CKKW-FM, KFUN 99.5, Kitchener-Waterloo

Bell Media

CKKW-FM201199.52,100Bell Media
CKKW-AM1993109010,000CHUM Ltd.
CKKW-AM1980109010,000C.A.P. Communications Ltd. (Electrohome)
CKKW-AM1975109010,000Central Ontario Television Ltd.
CKKW-AM197013201,000Central Ontario Television Ltd. (Electrohome 100%)
CKKW-AM196313201,000Central Ontario Television Ltd. (Pollock/Famous Players)
CKKW-AM195913201,000Twin City Broadcasting Co. Ltd.


On July 30 at 8:00 p.m., Twin City Broadcasting Co. Lt.d. put CKKW on the air for the first time. The official first day of broadcasting was August 1.  The company was owned by Albert Dunker, Gordon R. Brock, Robert Shantz, Geoffrey Lewis, and former CKCO-TV News Director, Alan G. Hodge. Studios were in the Dunker Building at 251 King Street West. The transmitter and four towers were located about two miles south of Kitchener. CKKW operated on a frequency of 1320 kHz with 1,000 watts of power. The “KW” in the call sign: Kitchener-Waterloo. 

W.J. (Bill) Pratt joined CKKW as the station’s first sales manager. 


Bill Pratt left CKKW for the CBC. Alan Hodge was manager.


Dan Fisher (Fish) joined CKKW.


On December 1, CKKW was purchased by Central Ontario Television Ltd., owner of CKCO-TV. Studios and offices moved to the CKCO Building at 864 King Street West. 

Ross Marshall was news director. Don Wilcox was program director. Len Evans was general manager. Wayne Smith and Jim Junkin were reporters. Dan Fisher was chief announcer. Millie Armstrong was traffic manager. Tom Dalby and Ron Reusch were also on staff.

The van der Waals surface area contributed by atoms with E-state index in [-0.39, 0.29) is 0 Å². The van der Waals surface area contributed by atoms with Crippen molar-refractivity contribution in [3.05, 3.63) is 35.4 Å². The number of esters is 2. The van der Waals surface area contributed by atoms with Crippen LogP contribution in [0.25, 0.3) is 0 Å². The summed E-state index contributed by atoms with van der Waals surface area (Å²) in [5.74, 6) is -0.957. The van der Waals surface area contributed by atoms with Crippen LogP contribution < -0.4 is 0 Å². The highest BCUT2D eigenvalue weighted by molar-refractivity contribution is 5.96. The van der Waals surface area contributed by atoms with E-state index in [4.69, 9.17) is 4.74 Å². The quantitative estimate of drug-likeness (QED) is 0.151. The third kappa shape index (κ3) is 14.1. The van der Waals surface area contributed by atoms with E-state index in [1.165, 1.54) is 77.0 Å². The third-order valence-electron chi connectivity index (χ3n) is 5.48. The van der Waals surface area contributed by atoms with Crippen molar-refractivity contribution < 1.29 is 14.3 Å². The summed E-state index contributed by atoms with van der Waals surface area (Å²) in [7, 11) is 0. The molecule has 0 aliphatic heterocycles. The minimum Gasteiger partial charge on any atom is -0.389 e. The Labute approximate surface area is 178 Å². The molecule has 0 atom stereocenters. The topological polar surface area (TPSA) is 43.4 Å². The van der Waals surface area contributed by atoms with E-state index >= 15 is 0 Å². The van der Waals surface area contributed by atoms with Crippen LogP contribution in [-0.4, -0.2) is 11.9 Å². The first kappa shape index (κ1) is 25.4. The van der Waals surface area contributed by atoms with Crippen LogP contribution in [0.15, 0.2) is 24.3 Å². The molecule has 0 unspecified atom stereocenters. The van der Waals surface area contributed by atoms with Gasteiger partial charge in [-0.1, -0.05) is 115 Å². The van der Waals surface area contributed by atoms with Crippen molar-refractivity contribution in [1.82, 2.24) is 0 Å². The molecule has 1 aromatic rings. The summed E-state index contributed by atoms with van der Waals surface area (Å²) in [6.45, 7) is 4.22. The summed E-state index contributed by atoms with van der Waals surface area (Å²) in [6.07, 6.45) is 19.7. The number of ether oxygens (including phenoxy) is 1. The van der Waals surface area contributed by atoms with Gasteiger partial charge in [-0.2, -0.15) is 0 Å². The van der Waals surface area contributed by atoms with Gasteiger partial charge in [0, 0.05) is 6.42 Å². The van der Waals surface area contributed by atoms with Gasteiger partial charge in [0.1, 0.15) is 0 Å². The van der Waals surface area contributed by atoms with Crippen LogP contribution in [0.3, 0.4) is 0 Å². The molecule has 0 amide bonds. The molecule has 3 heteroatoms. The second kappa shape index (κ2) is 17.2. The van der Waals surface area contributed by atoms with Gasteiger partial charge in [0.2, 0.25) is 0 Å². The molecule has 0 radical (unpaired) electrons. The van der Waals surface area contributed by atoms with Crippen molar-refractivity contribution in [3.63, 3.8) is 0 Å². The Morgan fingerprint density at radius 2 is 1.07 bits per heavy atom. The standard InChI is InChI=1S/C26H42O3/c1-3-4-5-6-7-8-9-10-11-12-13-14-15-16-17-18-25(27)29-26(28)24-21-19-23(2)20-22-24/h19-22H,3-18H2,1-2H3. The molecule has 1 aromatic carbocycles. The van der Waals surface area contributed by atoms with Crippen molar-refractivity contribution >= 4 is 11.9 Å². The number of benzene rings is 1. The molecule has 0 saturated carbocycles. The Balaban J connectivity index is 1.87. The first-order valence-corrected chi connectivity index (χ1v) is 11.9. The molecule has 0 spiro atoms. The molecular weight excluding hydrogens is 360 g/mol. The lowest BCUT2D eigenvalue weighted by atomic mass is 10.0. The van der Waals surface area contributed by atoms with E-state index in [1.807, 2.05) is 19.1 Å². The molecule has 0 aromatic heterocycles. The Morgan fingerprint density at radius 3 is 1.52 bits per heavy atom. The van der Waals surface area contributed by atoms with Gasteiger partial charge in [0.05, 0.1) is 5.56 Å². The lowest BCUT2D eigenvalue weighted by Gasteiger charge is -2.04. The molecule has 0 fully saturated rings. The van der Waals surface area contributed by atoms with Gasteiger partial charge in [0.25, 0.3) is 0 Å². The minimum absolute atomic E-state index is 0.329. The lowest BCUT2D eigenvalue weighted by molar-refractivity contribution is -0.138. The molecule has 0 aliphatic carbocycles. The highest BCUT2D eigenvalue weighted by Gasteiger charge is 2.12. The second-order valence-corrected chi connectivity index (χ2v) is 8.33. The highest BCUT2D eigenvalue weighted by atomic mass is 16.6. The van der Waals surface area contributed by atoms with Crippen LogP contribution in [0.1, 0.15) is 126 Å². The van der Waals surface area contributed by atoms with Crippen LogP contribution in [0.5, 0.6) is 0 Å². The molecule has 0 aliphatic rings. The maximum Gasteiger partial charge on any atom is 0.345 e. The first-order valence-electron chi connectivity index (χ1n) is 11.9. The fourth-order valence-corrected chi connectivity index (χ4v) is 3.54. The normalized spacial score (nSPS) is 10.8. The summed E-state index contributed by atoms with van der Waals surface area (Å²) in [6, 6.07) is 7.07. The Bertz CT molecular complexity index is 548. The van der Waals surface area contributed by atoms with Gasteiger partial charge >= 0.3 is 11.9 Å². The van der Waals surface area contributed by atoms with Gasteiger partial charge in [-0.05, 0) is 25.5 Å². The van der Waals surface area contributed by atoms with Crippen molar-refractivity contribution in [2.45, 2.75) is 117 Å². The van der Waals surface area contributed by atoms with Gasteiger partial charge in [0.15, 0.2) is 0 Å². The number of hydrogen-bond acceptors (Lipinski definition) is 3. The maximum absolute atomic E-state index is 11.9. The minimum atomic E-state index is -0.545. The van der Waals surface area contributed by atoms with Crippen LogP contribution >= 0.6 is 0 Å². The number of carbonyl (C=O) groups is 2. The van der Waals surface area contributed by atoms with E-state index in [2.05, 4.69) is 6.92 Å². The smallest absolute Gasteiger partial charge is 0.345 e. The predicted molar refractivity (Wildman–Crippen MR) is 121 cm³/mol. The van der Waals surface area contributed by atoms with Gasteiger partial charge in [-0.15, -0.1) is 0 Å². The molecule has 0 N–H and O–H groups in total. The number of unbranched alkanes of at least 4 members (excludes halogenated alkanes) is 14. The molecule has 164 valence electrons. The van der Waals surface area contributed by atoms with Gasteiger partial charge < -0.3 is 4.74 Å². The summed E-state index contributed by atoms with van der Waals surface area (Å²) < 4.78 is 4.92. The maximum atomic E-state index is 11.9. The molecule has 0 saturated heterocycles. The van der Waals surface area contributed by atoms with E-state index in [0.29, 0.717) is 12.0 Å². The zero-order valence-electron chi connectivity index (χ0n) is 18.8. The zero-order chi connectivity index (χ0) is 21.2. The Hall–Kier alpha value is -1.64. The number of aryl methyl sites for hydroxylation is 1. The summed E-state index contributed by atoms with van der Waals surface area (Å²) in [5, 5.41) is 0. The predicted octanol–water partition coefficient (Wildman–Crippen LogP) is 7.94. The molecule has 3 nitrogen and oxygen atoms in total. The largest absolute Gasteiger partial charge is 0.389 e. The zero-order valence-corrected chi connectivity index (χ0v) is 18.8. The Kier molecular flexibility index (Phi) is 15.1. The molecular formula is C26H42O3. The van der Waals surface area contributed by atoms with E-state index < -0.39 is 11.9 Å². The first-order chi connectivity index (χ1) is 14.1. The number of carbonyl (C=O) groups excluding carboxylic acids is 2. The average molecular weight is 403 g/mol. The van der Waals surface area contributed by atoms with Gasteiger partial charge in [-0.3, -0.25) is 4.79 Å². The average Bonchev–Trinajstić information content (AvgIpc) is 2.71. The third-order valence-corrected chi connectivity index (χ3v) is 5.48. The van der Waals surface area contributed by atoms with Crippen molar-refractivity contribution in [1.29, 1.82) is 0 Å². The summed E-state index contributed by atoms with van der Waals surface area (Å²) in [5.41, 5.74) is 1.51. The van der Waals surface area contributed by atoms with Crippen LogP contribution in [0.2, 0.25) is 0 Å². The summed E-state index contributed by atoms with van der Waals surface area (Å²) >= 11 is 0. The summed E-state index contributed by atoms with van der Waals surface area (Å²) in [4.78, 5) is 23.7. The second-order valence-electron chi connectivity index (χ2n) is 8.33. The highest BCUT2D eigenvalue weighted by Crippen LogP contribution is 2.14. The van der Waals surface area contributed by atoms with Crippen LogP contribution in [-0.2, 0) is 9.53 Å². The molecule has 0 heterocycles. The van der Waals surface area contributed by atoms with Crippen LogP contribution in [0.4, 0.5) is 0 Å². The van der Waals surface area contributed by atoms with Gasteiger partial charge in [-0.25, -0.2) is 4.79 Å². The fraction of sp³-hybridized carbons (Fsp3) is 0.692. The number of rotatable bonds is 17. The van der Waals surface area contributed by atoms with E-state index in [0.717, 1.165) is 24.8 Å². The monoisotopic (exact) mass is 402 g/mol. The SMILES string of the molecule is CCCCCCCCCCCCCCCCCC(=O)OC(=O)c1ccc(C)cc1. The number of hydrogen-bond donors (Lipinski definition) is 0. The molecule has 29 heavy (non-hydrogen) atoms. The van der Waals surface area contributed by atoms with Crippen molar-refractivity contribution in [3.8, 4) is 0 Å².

William Thomas Valentine joined CKKW as general sales manager from CJAD in Montreal.


C. A. Pollock was President of Central Ontario Television Limited and W. D. McGregor was General Manager of CKKW and CKCO-TV. CKKW was an independent station with no network affiliation. Other names at the station at the time: Don MacDonald (program director), Dan Fisher (chief announcer and farm director), Stu Kenny (morning man), Gary McLaren (news director), and Reg Sellner (sports director).


Famous Players Canadian Corporation applied to the CRTC to sell its interests in CFCM-TV/CKMI-TV (50%) Quebec City and CKCO-TV-CFCA-FM-CKKW-AM (48%) Kitchener to Famous Communications Ltd., a new public company to be incorporated. There was also a pending deal that would have Famous Players acquire a small, additional interest in CHAN-TV Vancouver and CHEK-TV Victoria.


On April 17, the CRTC denied the application by Famous Players Canadian Corp. to transfer its Canadian broadcast interests to a new corporation – Teltron Communications Ltd. The Commission denied the application because effective effective ownership of Teltron would have remained essentially the same as before. Famous Players Canadian Corp. became an inelligible licence holder under the new foreign ownership regulations – it was a controlled subsidiary of Paramount International Films Inc. Famous had interests in Television de Quebec Ltee, Central Ontario Television Ltd., British Columbia Television Broadcasting System Ltd., and numerous cable companies.